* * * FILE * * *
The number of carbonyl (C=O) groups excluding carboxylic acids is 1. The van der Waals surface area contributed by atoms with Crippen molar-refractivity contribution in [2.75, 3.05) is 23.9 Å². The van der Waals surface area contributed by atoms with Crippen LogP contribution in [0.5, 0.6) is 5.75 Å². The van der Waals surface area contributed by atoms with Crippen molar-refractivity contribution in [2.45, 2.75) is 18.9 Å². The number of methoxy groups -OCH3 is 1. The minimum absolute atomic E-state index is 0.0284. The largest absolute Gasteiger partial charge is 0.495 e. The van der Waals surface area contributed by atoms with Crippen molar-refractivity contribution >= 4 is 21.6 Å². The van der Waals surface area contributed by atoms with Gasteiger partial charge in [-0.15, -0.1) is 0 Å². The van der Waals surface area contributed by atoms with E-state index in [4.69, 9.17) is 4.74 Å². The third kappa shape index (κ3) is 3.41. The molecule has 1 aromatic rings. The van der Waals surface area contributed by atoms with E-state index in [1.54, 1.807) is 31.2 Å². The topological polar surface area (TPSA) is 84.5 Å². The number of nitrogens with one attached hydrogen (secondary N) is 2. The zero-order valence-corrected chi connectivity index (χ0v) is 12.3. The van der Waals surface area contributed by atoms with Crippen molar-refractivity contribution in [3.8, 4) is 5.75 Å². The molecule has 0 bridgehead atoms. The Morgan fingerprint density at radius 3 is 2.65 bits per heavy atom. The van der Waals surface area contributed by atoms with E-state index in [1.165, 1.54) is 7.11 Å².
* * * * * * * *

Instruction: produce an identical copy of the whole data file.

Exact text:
The number of carbonyl (C=O) groups excluding carboxylic acids is 1. The van der Waals surface area contributed by atoms with Crippen molar-refractivity contribution in [2.75, 3.05) is 23.9 Å². The van der Waals surface area contributed by atoms with Crippen LogP contribution in [0.5, 0.6) is 5.75 Å². The van der Waals surface area contributed by atoms with Crippen molar-refractivity contribution in [2.45, 2.75) is 18.9 Å². The number of methoxy groups -OCH3 is 1. The minimum absolute atomic E-state index is 0.0284. The largest absolute Gasteiger partial charge is 0.495 e. The van der Waals surface area contributed by atoms with Crippen molar-refractivity contribution >= 4 is 21.6 Å². The van der Waals surface area contributed by atoms with Gasteiger partial charge in [-0.15, -0.1) is 0 Å². The van der Waals surface area contributed by atoms with E-state index in [4.69, 9.17) is 4.74 Å². The third kappa shape index (κ3) is 3.41. The molecule has 1 aromatic rings. The van der Waals surface area contributed by atoms with E-state index in [1.54, 1.807) is 31.2 Å². The topological polar surface area (TPSA) is 84.5 Å². The number of nitrogens with one attached hydrogen (secondary N) is 2. The zero-order valence-corrected chi connectivity index (χ0v) is 12.3. The van der Waals surface area contributed by atoms with Crippen molar-refractivity contribution in [3.8, 4) is 5.75 Å². The molecule has 0 bridgehead atoms. The Morgan fingerprint density at radius 3 is 2.65 bits per heavy atom. The van der Waals surface area contributed by atoms with E-state index in [1.165, 1.54) is 7.11 Å².